Before I travelled to Sweden, these are the things I knew about it:
Its capital city is Stockholm;
It’s cold in the winter;
It’s horrendously expensive;
It produces fabulous crime writers;
It’s where Freddie Ljungberg comes from;
Informed, huh? In light of my extensive knowledge of Sweden, it seemed only right that I should go to Stockholm. I also needed someone to share my fascinating facts with, so I took my younger sister along for the ride. Being a huge Scandinavian crime fiction fan, I had spent the past few years devouring The Millennium Trilogy and Martin Beck Series books and was desperate to see if they city streets I imagined in my head lived up to the real thing. We decided on a long weekend in March, which was, as my facts attest, bloody cold. However, being Scottish, we knew we’d be able to wear all our regular clothes. Score!
We fly with Ryanair from Edinburgh and they kindly dropped us off somewhere in Sweden. From there (Skavsta) we boarded a bus, pointed to the North and a speedy 80 minutes later, we rolled into Stockholm’s Central Station.
We were booked into the Comfort Hotel, just around the corner from the station, so we checked in and giggled at the fact that our room had no window and only one bed. The other ‘bed’ was a kind of wooden plank that was pulled down from the wall and looked like it might not be entirely happy with my weight. Obviously, I lived to tell the tale, so it was all good.
The trip was on a budget, so the Comfort Hotel was a great find. It was compact, with friendly staff, and was centrally located on Kungsbron 1. Our plan was to basically wander around the city and see what it had to offer. We walked and walked and walked. And it was magical.
After dumping our bags and trying to remember where we were located (I have no sense of direction), we headed out to take in the sights. Stockholm is made up of 14 islands, connected by a series of some 57 bridges and is easy to navigate on foot. Our hotel was located in the Norrmalm district, which is essentially the city centre, and there’s lots to do here, and in neighbouring Djugarden, without having to venture too far.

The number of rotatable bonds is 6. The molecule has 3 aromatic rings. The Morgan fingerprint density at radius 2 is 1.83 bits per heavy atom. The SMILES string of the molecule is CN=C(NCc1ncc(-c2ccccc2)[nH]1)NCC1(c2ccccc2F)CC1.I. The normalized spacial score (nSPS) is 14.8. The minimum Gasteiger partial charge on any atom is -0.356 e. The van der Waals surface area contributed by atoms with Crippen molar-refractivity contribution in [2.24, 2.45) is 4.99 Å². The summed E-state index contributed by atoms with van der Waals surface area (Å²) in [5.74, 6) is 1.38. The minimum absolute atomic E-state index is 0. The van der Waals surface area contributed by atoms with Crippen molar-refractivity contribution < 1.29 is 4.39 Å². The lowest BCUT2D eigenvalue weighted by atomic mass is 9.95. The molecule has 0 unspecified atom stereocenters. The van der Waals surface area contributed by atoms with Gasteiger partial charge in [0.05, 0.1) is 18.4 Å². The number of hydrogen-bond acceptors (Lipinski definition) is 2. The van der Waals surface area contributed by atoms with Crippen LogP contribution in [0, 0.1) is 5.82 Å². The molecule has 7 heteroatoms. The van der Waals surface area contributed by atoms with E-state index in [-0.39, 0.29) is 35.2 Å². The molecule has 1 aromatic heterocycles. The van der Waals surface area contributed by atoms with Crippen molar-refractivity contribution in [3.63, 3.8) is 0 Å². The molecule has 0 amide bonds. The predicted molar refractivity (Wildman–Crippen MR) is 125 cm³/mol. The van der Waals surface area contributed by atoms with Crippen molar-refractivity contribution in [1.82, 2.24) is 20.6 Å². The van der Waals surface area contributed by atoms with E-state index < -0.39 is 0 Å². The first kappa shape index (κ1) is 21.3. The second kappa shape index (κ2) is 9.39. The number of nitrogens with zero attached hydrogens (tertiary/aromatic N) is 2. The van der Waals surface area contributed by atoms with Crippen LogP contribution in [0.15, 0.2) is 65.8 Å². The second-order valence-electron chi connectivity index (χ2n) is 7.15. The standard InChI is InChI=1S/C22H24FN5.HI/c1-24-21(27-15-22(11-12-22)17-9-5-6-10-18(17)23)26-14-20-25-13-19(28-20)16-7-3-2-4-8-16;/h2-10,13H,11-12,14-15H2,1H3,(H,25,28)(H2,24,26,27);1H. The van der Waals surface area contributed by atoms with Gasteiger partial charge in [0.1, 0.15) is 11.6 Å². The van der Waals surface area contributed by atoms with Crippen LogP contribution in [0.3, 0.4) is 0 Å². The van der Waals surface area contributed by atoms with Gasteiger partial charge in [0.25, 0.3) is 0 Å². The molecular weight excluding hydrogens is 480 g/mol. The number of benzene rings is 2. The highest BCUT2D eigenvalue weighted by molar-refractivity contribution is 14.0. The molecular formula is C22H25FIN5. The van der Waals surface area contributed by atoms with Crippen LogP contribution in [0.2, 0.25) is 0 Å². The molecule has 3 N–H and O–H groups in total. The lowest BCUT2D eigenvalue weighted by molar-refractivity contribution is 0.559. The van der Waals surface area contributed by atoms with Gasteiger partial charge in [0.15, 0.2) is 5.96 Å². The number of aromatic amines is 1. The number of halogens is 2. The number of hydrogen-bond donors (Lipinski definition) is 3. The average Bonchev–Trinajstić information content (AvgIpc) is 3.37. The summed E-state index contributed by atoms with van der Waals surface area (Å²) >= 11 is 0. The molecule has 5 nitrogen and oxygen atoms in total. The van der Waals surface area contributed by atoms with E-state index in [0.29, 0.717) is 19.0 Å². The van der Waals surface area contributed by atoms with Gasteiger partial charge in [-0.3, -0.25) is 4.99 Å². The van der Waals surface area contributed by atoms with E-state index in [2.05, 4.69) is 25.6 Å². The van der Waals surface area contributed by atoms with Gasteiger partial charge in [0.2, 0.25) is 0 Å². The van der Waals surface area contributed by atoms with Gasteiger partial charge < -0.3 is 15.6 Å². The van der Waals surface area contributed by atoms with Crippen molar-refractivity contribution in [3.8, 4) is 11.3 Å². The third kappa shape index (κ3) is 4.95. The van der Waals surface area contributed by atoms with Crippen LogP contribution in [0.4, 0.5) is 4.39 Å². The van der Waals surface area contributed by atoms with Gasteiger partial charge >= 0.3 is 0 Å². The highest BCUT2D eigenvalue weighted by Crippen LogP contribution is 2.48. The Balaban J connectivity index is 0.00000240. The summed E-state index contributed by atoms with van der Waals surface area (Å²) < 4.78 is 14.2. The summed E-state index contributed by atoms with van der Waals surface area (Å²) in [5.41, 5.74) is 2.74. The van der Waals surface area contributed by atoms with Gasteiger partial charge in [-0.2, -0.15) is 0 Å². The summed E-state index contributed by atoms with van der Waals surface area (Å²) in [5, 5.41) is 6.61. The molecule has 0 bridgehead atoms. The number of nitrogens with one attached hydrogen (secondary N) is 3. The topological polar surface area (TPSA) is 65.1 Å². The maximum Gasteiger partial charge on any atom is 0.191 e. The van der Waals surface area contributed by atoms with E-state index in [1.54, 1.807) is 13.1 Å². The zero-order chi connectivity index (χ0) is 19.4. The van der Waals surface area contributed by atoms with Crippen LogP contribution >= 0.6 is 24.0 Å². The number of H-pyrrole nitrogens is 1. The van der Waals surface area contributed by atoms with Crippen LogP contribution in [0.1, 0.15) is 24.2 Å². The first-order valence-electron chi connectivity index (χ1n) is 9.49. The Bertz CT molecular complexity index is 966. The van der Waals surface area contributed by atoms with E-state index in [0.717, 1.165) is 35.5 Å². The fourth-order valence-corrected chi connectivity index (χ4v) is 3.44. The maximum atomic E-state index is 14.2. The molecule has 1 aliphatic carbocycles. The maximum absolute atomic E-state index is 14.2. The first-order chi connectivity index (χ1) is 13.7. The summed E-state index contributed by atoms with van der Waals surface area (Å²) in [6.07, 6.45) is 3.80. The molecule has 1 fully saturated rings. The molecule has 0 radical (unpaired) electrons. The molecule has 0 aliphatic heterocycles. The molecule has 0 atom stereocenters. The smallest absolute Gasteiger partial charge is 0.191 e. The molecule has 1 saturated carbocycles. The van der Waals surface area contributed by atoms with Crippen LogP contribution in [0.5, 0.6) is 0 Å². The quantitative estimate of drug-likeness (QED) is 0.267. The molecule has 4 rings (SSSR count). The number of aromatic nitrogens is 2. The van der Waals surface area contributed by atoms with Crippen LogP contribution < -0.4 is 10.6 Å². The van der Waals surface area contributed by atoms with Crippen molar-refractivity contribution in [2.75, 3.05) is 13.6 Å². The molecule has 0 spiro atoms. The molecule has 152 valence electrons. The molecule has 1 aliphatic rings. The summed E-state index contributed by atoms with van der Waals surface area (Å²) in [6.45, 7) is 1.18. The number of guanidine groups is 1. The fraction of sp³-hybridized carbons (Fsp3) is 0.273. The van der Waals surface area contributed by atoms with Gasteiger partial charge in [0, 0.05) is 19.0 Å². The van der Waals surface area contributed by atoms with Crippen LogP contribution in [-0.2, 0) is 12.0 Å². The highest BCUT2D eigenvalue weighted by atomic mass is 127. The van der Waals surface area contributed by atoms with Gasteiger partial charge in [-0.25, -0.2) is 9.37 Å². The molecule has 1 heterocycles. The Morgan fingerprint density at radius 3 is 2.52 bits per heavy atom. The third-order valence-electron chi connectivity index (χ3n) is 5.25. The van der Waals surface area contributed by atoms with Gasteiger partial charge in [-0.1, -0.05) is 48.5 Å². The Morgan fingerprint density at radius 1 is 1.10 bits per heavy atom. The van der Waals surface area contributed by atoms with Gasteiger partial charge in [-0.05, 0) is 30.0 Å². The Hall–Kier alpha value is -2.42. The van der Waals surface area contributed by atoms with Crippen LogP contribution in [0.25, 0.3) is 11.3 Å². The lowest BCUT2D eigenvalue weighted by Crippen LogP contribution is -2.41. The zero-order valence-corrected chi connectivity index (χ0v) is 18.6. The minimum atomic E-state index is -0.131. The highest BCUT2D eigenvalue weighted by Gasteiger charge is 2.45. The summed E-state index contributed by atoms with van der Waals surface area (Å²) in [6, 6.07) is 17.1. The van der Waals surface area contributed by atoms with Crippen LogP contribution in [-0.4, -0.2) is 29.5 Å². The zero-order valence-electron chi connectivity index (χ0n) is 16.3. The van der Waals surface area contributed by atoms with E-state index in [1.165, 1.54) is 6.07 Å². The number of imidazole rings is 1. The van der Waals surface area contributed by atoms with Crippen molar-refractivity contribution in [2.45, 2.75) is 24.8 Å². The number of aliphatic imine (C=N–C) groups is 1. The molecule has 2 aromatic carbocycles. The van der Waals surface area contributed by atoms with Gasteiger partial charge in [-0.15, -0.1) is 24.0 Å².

We started what was left of our first day by taking a quick peek at the Police HQ building on Kungsholmsgatan. Exciting, right? I know! This is because of my aforementioned love of Swedish crime fiction and I wanted to see where Martin Beck spent his time. For those of you that have no interest whatsoever in real places where imaginary people work, I completely understand. It was fabulous, though. Anyway, after failing to pique my sister’s interest in middle-aged Swedish detectives, we rolled on over to City Hall.
Stockholm City Hall: or SCH, as I like to call it, was opened in 1923 and constructed using 8 million orange bricks. It is, perhaps, more famous for hosting the annual Nobel Prize Banquet within its Blue Hall each December. As the name suggests, City Hall is just that, and houses many a diligent government worker. Therefore, it and can be only be experienced by joining a guided tour. Tours are conducted daily, with various times to choose from. Tickets cannot be purchased in advance and can only be obtained from the Hall itself. You can purchase a ticket from between 70-100SEK for an adult (around £5.50-£7.50).
Vasamuseet: The year is 1625 (just go with it…) and King Gustav II Adolf signs a contract to begin construction of four new ships. The Vasa was to be the first of these and was completed in 1627 by several hundred workers. In August the following year, it set sail, managed to make it around 1,300 meters and then promptly sank in Stockholm harbour. A pretty depressing story, I’m sure you’ll agree. However, after decades of highly skilled restoration and other technical stuff I can’t even begin pretending to understand, it is now housed, and has been since 1981, in the stunning museum, which bears its name.